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Last Updated: Tuesday, 19 April 2005, 09:30 GMT 10:30 UK
How the seat calculator works
Graphic of calculator above election logo

The BBC News election website seat calculator is a tool that takes vote share percentages for the main parties, and others, and turns them into a predicted election result.

It is possible to enter any figures, but realistic ones are best and a good place to start is with the voting intention figures from recent opinion polls.

But there are a number of important factors worth bearing in mind while using the calculator.


The calculator does not work by simply allocating seats in the House of Commons in proportion to the vote share percentage entered.

For example, if you enter 25% for every party and others, the total number of Commons seats will not be divided up so they all get a quarter each.

The BBC News election website is not the only place you can use a seat calculator
Other organisations and individuals offer alternatives
You can see examples using the links on the right

This is because the British first-past-the-post electoral system does not work like this, and the calculator is designed to be as realistic as possible.

For the same reason, it is designed to reflect the current political situation so that the predictions it gives are relevant to the current general election campaign.

To do this, a key part of each calculation involves results from the last general election, in 2001.

The only exception to this is for seats in Scotland, where there are changes to the boundaries of many seats so we have used "notional" 2001 results.

The notional results have been worked out by experts, who looked at the new boundaries and decided what the result would have been had they been in force in 2001.

Proportional shift

A simple way for the seat calculator to work - and the method we used for the same tool in the 2001 election - uses what is known as "uniform swing".

This means if the figures entered give a party a 5% greater share of the vote than they received in the last election, the calculator assumes the party's vote has gone up by 5% in every seat (and the same applies for decreases).

Another way of performing the calculation is to increase or decrease votes proportionally - if a party goes from 30% to 33%, their vote in each constituency would rise by 10%.

You don't have to enter vote share percentages - you can also input changes from 2001
To do this, put a + or - symbol in front of a figure
So, +5 will give a party 5% more votes than in 2001, -5 will give it 5% fewer
It's best if any movement is balanced, so if you enter +5 for one party, enter -5 for another
Yet another way is to treat losing and gaining parties differently. Parties whose vote share goes down have their vote reduced proportionally. But the votes they lose are then redistributed, on a seat by seat basis, between the parties that have gained vote share.

All the different methods have their disadvantages, but we have chosen the latter option as we think it gives the most accurate results.

Having said that, no seat calculator will ever give a 100% accurate prediction.

For example, local factors - such as an independent campaign with a good chance of success - cannot be taken into account.


The "fine tune" option on the calculator allows the impact of tactical voting to be taken into account.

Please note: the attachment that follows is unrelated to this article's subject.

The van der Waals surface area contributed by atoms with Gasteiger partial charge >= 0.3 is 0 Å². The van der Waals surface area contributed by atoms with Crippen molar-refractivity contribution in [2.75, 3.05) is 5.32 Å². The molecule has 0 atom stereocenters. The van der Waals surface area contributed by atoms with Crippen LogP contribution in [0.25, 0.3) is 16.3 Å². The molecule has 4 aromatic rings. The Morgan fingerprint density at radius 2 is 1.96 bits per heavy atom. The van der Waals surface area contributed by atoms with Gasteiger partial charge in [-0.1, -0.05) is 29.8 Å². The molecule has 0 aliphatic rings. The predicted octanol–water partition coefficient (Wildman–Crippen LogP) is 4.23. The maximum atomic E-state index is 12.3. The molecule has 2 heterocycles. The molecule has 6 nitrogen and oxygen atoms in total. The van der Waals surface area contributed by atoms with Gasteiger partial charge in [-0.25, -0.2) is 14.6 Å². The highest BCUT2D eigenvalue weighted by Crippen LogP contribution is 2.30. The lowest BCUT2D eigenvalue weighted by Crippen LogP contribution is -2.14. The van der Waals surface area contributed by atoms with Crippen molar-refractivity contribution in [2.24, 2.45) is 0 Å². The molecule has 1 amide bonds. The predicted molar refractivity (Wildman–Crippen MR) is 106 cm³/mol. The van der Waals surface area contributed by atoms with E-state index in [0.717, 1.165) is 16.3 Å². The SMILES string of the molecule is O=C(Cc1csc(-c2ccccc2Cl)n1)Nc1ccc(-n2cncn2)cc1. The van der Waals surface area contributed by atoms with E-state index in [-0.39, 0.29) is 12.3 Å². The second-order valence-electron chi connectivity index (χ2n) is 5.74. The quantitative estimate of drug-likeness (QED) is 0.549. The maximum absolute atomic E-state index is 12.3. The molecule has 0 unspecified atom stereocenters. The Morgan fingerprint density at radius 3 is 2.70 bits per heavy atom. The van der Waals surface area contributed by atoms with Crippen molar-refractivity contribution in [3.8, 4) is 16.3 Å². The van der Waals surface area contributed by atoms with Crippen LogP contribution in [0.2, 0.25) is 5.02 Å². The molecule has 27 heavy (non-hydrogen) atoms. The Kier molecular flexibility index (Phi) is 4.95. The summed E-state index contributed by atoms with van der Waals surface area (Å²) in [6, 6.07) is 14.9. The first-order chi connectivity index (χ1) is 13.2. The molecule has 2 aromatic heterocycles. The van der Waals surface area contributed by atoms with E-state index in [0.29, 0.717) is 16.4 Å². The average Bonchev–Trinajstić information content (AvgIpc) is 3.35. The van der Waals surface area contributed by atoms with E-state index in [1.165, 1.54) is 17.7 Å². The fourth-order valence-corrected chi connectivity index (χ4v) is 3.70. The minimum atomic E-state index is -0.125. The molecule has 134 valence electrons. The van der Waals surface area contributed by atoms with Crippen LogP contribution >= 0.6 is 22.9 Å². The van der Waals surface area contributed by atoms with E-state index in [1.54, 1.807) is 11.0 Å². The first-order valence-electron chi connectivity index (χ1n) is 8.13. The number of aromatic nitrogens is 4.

Tactical voting is a phenomenon where voters cast their ballots not because they support a particular candidate, but because they want to prevent another from winning.

The impact is seen most obviously in marginal constituencies, where two parties face a particularly close fight.

The seat calculator uses quite a strict definition of what a marginal seat is (the winning majority in 2001 has to be less than 10%), and the fine tuning only affects those seats, so any changes to parties' overall seat totals may be small.

Marginal battleground

The fine tuning works by, for example, entering +5 to boost a party's vote share by 5% in the relevant marginal battleground. Entering -5 takes the same amount of seats away.

Where one party gains extra votes, another party must lose votes. So, to work properly, the figures should sum to zero within each marginal battleground column. If one party gains 5% vote share, another party or parties must lose 5%. If the figures inputted do not sum to zero, the calculator rescales them automatically so they do.

Like the rest of the calculator, fine tuning also works best with realistic figures. So, although tactical voting is statistically hard to analyse, our experts suggest using only single figures (in the range of +1 to +9, or -1 to -9) in the table.


Another option on the calculator is to see predictions for parties standing in Scotland, Wales and Northern Ireland.

The calculation is the same as that used on the UK-wide option, although the predicted results are only for the seats within each geographical area rather than the House of Commons as a whole.

It is not possible to fine tune the Scotland, Wales and Northern Ireland options with tactical voting.


There are other important things to remember when using the calculator:

  • It is best to fill in all the vote share percentage boxes, but not necessary. Any box left blank will leave the party's vote percentage unchanged from the 2001 position

  • However, if the figures entered do not add up to 100%, they will be rescaled automatically

  • You can enter a zero percentage vote share for any party, or 100%, but the calculator only works properly with realistic figures and it is highly unlikely that any party listed on the calculator - or others - will get 0% or 100% of the vote.



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